Sounds great. So why am I whining? Is it because these old-world craftsmen can be a touch rude or standoffish, at first blush? I can see how that would bother some people who have a certain preconception of the customer-salesman role but it does not keep me awake at night. Would I perhaps prefer a more salubrious showroom, with complimentary drinks and a plush leather couch on which to sit my now handsomely attired derriere? Well, perhaps; but I can well see the benefit of going without as I described above when discussing value. The real problem is the refusal of some artisans to deviate from their time-proven methods in order to create exactly what the client wants.

This is the very definition of bespoke and the primary characteristic which allows bespoke to soar mightily above ready-to-wear and, like a disrespectful pigeon, relieve itself upon its poorer relative from a great height: you can create exactly what you want, however weird, wacky, or idiosyncratic that may be. Yet, in practice, this is often not really the case. Often a tailor will refuse to play with convention or genuinely put his skill to the test by cutting a daring shape or marrying one feature with another in such a way that requires a touch of daring and a good dollop of artistic sensibility to pull it off correctly. In some (admittedly rare) cases, I have had a tailor tell me something is flat-out impossible to do – something as simple as slimming the arms on a suit whilst still having broad shoulders, for example.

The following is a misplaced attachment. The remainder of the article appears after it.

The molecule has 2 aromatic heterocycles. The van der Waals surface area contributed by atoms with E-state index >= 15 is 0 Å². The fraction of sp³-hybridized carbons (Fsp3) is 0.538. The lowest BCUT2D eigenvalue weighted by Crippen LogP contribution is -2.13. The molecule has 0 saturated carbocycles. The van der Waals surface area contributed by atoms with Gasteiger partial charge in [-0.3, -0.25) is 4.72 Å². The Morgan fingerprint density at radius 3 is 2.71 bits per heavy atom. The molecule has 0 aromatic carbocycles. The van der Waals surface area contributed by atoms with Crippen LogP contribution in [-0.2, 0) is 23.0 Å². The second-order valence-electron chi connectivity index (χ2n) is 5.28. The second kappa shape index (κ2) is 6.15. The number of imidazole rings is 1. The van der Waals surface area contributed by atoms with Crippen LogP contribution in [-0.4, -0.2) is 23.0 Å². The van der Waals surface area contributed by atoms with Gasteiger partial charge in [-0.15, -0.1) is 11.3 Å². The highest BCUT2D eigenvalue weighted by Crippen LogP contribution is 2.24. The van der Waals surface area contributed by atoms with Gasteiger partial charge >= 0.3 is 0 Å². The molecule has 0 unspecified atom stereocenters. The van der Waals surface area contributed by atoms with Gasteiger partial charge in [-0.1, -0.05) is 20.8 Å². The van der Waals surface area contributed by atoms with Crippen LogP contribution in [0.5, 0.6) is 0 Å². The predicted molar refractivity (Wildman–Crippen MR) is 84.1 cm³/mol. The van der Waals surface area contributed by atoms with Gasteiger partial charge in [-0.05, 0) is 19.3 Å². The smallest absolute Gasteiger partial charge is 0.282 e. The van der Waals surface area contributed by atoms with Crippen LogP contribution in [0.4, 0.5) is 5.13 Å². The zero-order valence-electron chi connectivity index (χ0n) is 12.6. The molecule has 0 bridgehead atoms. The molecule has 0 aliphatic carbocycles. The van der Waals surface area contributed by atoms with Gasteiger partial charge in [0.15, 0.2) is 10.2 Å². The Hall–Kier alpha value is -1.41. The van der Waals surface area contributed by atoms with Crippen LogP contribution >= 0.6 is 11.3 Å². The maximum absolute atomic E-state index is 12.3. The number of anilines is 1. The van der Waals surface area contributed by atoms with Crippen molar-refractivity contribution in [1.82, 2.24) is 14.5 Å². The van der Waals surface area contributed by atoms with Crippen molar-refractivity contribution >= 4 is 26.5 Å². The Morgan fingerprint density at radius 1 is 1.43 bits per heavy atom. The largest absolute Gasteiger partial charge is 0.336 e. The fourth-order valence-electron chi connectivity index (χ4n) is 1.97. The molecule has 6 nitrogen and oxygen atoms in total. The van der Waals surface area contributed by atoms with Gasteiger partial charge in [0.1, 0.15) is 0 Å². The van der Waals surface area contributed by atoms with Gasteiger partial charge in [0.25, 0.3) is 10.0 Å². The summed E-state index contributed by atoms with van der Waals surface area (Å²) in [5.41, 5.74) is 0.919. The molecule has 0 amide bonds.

I have some sympathy for the tailor who knows that something his client has requested will look ridiculous on him; anyone who has seen some of the bespoke monstrosities lauded on certain internet fora by their proud owners will attest to the fact that bespoke does not always look better. The thing is, though; I think these people are great. One of the main things I like to see in other people, as far as dressing goes, is them enjoying themselves; that is feeling good about how they look in what they are wearing and, perhaps, using their clothes to express their personality in some subtle way or another. Anyone who fulfils these two criteria is, in my humble opinion, far more interesting an aesthetic artefact than someone trendily attired in the latest Prada suit (even if my personal taste were to err more on the side of the latter than the suit they had commissioned).